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December 05, 2013 8:54 am

UW spending money on failed employees is revealing and sad

Written by Tom Lawrence

Thumbs down to the University of Wyoming for another embarrassing parting of the ways.

Just two weeks after President Robert Sternberg jumped before he was pushed, UW has dismissed its football coach after a disastrous second half of the season. The two men are no longer university employees, but they’re still getting paid.

Sternberg departed on Nov. 14, but his $425,000 annual salary will be paid through Dec. 31. In addition, he was, for some reason, given a $325,000 parting gift for creating an atmosphere of tension and upheaval.

And, it was revealed, the university is moving ahead on more than $200,000 in repairs and upgrades on the rental home he will be allowed to occupy through May 31.

Coach Dave Christensen, who won 27 games in five years while losing 35, was also shown the door. This year’s squad was off to a promising start before the defense literally collapsed, allowing points at a staggering pace.

Christensen was given the boot a day after the season ended with a 35-7 loss to Utah State. He will be given $570,000 to not coach the team over the next three years.

While UW was quick to point out the money given to Christensen is “non-state dollars,” it is money that could have been spent on a reportedly cash-starved department.

It’s a fact of football life that UW will never be able to recruit a top-notch coach without the guaranteed contract offer. On the somewhat positive note, Christensen’s contract was heavily incentive-laden, and the university only had to honor the base salary.

In other words, it could have been worse.

Still, the total that is being spent on two high-profile, high-dollar former employees is well over $1 million. It appears nothing succeeds like failure on the Laramie campus.

Thumbs up to Powell Valley Healthcare for overcoming difficulties with its NextGen electronic records system.

NextGen was plagued with problems for more than a year, but PVHC Chief Executive Officer Bill Patten told the board last week that it appears the worst is over and the system can and will be retained.

“I think we’ve reached the point where we no longer need to talk about divorce,” Patten said. “We may need some marriage counseling, but I think we can make it work.”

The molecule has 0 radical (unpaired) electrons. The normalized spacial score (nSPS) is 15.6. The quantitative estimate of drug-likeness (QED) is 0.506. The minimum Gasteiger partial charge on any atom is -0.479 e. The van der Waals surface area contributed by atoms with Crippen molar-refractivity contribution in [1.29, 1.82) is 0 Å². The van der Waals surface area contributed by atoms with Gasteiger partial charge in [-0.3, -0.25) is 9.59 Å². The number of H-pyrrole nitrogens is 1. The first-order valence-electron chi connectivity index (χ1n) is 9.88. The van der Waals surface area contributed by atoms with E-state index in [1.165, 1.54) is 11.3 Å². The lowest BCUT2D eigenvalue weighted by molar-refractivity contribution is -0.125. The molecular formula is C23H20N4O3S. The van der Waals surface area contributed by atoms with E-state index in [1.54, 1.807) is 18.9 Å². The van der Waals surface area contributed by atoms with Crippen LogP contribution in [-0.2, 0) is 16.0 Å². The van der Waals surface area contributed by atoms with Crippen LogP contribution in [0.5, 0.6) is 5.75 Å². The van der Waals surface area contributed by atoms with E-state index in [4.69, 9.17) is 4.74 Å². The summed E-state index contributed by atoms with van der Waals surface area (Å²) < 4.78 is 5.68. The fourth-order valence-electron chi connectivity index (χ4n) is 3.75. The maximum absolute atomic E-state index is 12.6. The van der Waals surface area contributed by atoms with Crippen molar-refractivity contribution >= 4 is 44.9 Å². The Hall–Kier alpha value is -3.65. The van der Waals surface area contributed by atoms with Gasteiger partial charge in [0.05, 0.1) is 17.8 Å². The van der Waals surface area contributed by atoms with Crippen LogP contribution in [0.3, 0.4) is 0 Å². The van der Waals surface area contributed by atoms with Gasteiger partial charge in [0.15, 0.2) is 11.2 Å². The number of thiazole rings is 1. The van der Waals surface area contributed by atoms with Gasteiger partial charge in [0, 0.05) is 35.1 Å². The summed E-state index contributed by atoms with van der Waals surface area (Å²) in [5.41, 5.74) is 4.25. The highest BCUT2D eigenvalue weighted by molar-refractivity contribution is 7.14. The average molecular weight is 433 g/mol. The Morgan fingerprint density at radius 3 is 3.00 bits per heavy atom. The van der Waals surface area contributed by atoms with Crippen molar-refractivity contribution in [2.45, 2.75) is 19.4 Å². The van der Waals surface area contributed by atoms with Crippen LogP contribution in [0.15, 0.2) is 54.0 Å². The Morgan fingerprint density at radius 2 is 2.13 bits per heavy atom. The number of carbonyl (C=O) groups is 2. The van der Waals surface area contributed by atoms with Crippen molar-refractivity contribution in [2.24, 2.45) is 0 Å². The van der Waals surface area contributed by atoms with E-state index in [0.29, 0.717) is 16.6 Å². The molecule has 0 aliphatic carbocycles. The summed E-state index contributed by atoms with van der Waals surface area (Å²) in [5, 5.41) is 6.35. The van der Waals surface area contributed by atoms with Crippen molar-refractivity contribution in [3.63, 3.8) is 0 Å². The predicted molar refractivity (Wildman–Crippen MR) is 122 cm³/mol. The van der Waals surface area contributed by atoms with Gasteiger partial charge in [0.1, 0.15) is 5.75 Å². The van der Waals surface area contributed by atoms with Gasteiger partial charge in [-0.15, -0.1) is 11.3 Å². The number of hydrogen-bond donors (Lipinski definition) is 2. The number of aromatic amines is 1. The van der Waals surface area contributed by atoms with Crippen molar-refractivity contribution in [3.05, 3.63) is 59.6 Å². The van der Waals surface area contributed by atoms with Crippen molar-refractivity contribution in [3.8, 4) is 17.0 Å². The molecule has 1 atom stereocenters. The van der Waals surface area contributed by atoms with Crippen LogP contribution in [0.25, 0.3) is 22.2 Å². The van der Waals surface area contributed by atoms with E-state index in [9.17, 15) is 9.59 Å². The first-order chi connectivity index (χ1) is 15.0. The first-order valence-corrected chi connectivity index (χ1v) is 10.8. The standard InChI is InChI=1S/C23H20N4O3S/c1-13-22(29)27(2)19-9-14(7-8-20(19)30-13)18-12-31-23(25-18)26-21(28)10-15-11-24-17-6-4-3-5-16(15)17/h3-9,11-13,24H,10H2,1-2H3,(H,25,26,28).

We’re glad to see some good news for PVHC. It’s had to endure some rocky times of late, so this was a bright spot as the year nears its end.

Thumbs down to the continued commercialization of Thanksgiving.

What was once a holiday dedicated to giving thanks for what we have, and cherishing time with family, food and football has become another chance for people to crowd into stores and buy, buy, buy. The reports and videos of brawls over flat-screen TVs and other items at retailers across the country only adds to the depressing scenario.

One remedy was a stop at the Community Thanksgiving Dinner in Powell a week ago today. The Multipurpose Building at the Park County Fairgrounds was packed, and the people we saw there had big smiles on their faces as they ate, talked and enjoyed the holiday for what it once stood for, and should again. In total, 425 meals were served there or delivered to people’s homes.

They inspired us. We hope others get the message and refrain from rushing out for bargains when the real treasures await them at home and with friends.

Thumbs up to the emergency responders, dispatchers, police officers, hospital workers and others who go to work on Thanksgiving and other holidays because they are needed.

While most of us relax at home and enjoy turkey and the trimmings, they put in their regular shifts. We think of these folks on holidays, and offer them a silent thanks.

Here’s a more public one that they well deserve.

Thumbs up to Pope Francis for reminding the faithful that their religion calls for caring for those most in need.

Last week, the pope released “Evangelii Gaudium” (“The Joy of the Gospel”), which states that elements of modern capitalism have harmed people. Francis, who assumed the papacy this summer after years of serving the poor in Argentina, wants to make it clear to the 1.5 billion Catholics in the world of the dangers of the “idolatry of money,” which he noted can create a “new tyranny.”

Pope Francis said he is also no fan of  “trickle-down economics,” which he said “expresses a crude and naïve trust in the goodness of those wielding economic power.”

Some critics have labeled Francis a “Marxist” or a “communist” for his statements. They sound like unvarnished Christianity to us.

Remember the parable of the rich man, the camel and the eye of the needle? Pope Francis certainly does.

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